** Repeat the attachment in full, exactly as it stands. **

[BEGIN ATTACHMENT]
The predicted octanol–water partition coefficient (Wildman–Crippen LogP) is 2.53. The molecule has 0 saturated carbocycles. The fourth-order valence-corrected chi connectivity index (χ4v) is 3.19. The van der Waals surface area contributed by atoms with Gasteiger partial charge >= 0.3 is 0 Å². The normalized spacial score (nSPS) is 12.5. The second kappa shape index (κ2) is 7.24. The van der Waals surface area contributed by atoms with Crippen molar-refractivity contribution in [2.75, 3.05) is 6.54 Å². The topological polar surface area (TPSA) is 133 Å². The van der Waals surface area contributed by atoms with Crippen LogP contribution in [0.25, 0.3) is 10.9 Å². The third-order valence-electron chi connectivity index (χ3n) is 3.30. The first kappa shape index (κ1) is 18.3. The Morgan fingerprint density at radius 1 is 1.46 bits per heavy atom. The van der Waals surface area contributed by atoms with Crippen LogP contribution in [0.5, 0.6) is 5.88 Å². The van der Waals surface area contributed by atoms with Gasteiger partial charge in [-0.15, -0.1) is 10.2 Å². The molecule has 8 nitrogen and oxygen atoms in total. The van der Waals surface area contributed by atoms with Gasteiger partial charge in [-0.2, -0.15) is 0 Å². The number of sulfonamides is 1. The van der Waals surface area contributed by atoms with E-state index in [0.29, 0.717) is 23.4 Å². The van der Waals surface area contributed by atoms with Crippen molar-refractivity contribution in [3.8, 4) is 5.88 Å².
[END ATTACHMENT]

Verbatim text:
The predicted octanol–water partition coefficient (Wildman–Crippen LogP) is 2.53. The molecule has 0 saturated carbocycles. The fourth-order valence-corrected chi connectivity index (χ4v) is 3.19. The van der Waals surface area contributed by atoms with Gasteiger partial charge >= 0.3 is 0 Å². The normalized spacial score (nSPS) is 12.5. The second kappa shape index (κ2) is 7.24. The van der Waals surface area contributed by atoms with Crippen molar-refractivity contribution in [2.75, 3.05) is 6.54 Å². The topological polar surface area (TPSA) is 133 Å². The van der Waals surface area contributed by atoms with Crippen LogP contribution in [0.25, 0.3) is 10.9 Å². The third-order valence-electron chi connectivity index (χ3n) is 3.30. The first kappa shape index (κ1) is 18.3. The Morgan fingerprint density at radius 1 is 1.46 bits per heavy atom. The van der Waals surface area contributed by atoms with Crippen LogP contribution in [0.5, 0.6) is 5.88 Å². The van der Waals surface area contributed by atoms with Gasteiger partial charge in [-0.15, -0.1) is 10.2 Å². The molecule has 8 nitrogen and oxygen atoms in total. The van der Waals surface area contributed by atoms with Gasteiger partial charge in [-0.2, -0.15) is 0 Å². The number of sulfonamides is 1. The van der Waals surface area contributed by atoms with E-state index in [0.29, 0.717) is 23.4 Å². The van der Waals surface area contributed by atoms with Crippen molar-refractivity contribution in [3.8, 4) is 5.88 Å².